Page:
“Every time a new climate study comes out its worse than the last,” Hechter says. “Climate change means more big storms. More storms, more surf, right? I guess that’s the most you can say for such a calamity: Maybe we’ll get some epic waves.”
Not suprisingly, this positive approach is not to the liking of "experts". U.S. Geological
Survey´s Curt Storlazzi says that there will be prolonged periods - "a month or more" - of very small waves between the "epic swells", all due to global warming!:
According to Curt Storlazzi, a surfer and a geologist with the U.S. Geological Survey who studies coastlines, it is true that climate change will likely cause ever-larger storms, and more epic swells. But that doesn’t take into account the varied effects of climate change. The periods between those swells will lengthen: surfers may get to enjoy a week of all-time surf, but that might be followed by a month or more of excruciating flatness. “Climate change makes extremes more extreme,” Storlazzi said. Over time, he added, because the waves between storms will get smaller even as the bigger waves get bigger, the average height of waves is likely to stay the same, and may even go down a bit.
Another "expert" agrees:
“The frequency where you have the exact right combination of tide, wind, and swell to make a classic surf day are going to be fewer and further between,” said David Revell, a senior associate with the environmental hydrology firm Phillip Williams and Associates. Revell said climate change will eventually have a profound affect on surfing, citing Rincon and Pleasure Point in Santa Cruz, as two good examples of breaks that could eventually be significantly affected by sea level rise. On a long enough time frame, Revell said, some low tide spots, like Supertubes in Los Angeles County, could disappear completely.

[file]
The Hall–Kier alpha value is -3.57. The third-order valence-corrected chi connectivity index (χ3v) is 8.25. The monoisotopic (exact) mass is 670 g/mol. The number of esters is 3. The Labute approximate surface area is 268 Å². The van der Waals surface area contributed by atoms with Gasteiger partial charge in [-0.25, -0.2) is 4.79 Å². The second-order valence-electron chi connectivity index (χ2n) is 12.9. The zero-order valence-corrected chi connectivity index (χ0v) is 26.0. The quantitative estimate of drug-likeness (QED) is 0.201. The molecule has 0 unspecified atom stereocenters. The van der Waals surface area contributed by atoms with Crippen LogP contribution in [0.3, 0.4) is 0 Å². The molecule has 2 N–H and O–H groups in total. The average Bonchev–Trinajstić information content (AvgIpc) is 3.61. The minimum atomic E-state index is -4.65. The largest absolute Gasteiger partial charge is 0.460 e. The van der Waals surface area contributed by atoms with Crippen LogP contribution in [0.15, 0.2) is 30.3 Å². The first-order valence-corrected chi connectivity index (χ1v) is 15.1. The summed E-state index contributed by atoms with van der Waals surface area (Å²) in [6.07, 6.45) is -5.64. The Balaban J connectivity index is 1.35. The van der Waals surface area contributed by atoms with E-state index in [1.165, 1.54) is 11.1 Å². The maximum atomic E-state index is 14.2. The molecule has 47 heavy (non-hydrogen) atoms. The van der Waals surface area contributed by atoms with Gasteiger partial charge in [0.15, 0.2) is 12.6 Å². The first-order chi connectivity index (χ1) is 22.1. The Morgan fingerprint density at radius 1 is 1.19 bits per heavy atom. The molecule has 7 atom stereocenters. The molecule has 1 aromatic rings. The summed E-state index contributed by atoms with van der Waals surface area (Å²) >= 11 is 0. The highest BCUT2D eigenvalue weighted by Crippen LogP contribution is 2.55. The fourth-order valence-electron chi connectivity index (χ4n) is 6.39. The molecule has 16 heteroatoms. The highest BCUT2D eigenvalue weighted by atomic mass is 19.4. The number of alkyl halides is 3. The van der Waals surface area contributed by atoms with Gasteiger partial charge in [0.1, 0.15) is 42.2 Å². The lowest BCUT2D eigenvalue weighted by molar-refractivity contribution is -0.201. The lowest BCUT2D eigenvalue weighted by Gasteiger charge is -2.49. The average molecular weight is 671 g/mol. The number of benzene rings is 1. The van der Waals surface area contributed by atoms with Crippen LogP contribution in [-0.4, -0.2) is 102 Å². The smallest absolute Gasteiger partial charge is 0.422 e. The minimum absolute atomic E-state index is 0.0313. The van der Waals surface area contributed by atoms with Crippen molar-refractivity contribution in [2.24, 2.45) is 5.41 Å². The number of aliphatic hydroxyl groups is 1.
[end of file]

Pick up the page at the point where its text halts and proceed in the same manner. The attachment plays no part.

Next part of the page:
Both Revell and Storlazzi emphasized that new breaks will be created as sea level rise reconfigures the world’s coastlines, and they noted that surf spots that break better at high tide may benefit from the changes. But they said that for the foreseeable future the overall effect of advancing seas is likely to be more destructive than constructive.
However, Jacob Hechter, 30, a surfer at Rincon in Santa Barbara, does not seem to be too worried about Storlazzi´s and Revell´s warnings (And I agree with him. The small waves "theory"- as well as the entire global warming alarmism - is basically nothing but junk science ):
“Who knows where my kids and grandkids are going to be surfing,” Hechter, who is 30, says before he pushes off the last rock and paddles out. “But I’m looking forward to some all-time swells.”
Read the entire article here